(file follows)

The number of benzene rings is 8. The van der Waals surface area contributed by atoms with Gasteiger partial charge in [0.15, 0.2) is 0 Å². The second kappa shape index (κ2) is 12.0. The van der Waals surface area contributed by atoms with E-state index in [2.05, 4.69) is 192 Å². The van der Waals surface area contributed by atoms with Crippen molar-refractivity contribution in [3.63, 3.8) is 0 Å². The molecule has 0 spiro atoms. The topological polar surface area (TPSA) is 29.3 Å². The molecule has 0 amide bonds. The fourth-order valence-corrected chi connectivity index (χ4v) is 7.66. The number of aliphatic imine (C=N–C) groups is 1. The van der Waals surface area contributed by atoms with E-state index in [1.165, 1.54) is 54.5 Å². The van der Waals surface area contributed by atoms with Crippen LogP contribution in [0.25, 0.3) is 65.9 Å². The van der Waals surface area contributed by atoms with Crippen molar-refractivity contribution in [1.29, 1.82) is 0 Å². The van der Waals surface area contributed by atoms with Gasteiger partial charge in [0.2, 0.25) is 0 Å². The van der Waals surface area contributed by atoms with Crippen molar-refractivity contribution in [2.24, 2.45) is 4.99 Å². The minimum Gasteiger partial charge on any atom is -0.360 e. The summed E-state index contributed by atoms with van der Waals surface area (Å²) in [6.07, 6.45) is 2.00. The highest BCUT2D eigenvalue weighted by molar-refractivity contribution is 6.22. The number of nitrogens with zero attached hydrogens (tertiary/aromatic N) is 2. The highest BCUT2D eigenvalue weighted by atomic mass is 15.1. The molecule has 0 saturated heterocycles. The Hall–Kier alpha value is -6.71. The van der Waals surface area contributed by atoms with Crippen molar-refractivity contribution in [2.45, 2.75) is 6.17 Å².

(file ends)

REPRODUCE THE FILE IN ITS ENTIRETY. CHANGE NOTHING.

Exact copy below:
The number of benzene rings is 8. The van der Waals surface area contributed by atoms with Gasteiger partial charge in [0.15, 0.2) is 0 Å². The second kappa shape index (κ2) is 12.0. The van der Waals surface area contributed by atoms with E-state index in [2.05, 4.69) is 192 Å². The van der Waals surface area contributed by atoms with Crippen molar-refractivity contribution in [3.63, 3.8) is 0 Å². The molecule has 0 spiro atoms. The topological polar surface area (TPSA) is 29.3 Å². The molecule has 0 amide bonds. The fourth-order valence-corrected chi connectivity index (χ4v) is 7.66. The number of aliphatic imine (C=N–C) groups is 1. The van der Waals surface area contributed by atoms with E-state index in [1.165, 1.54) is 54.5 Å². The van der Waals surface area contributed by atoms with Crippen LogP contribution in [0.25, 0.3) is 65.9 Å². The van der Waals surface area contributed by atoms with Crippen molar-refractivity contribution in [1.29, 1.82) is 0 Å². The van der Waals surface area contributed by atoms with Gasteiger partial charge in [0.2, 0.25) is 0 Å². The van der Waals surface area contributed by atoms with Crippen molar-refractivity contribution in [2.24, 2.45) is 4.99 Å². The minimum Gasteiger partial charge on any atom is -0.360 e. The summed E-state index contributed by atoms with van der Waals surface area (Å²) in [6.07, 6.45) is 2.00. The highest BCUT2D eigenvalue weighted by molar-refractivity contribution is 6.22. The number of nitrogens with zero attached hydrogens (tertiary/aromatic N) is 2. The highest BCUT2D eigenvalue weighted by atomic mass is 15.1. The molecule has 0 saturated heterocycles. The Hall–Kier alpha value is -6.71. The van der Waals surface area contributed by atoms with Crippen molar-refractivity contribution in [2.45, 2.75) is 6.17 Å².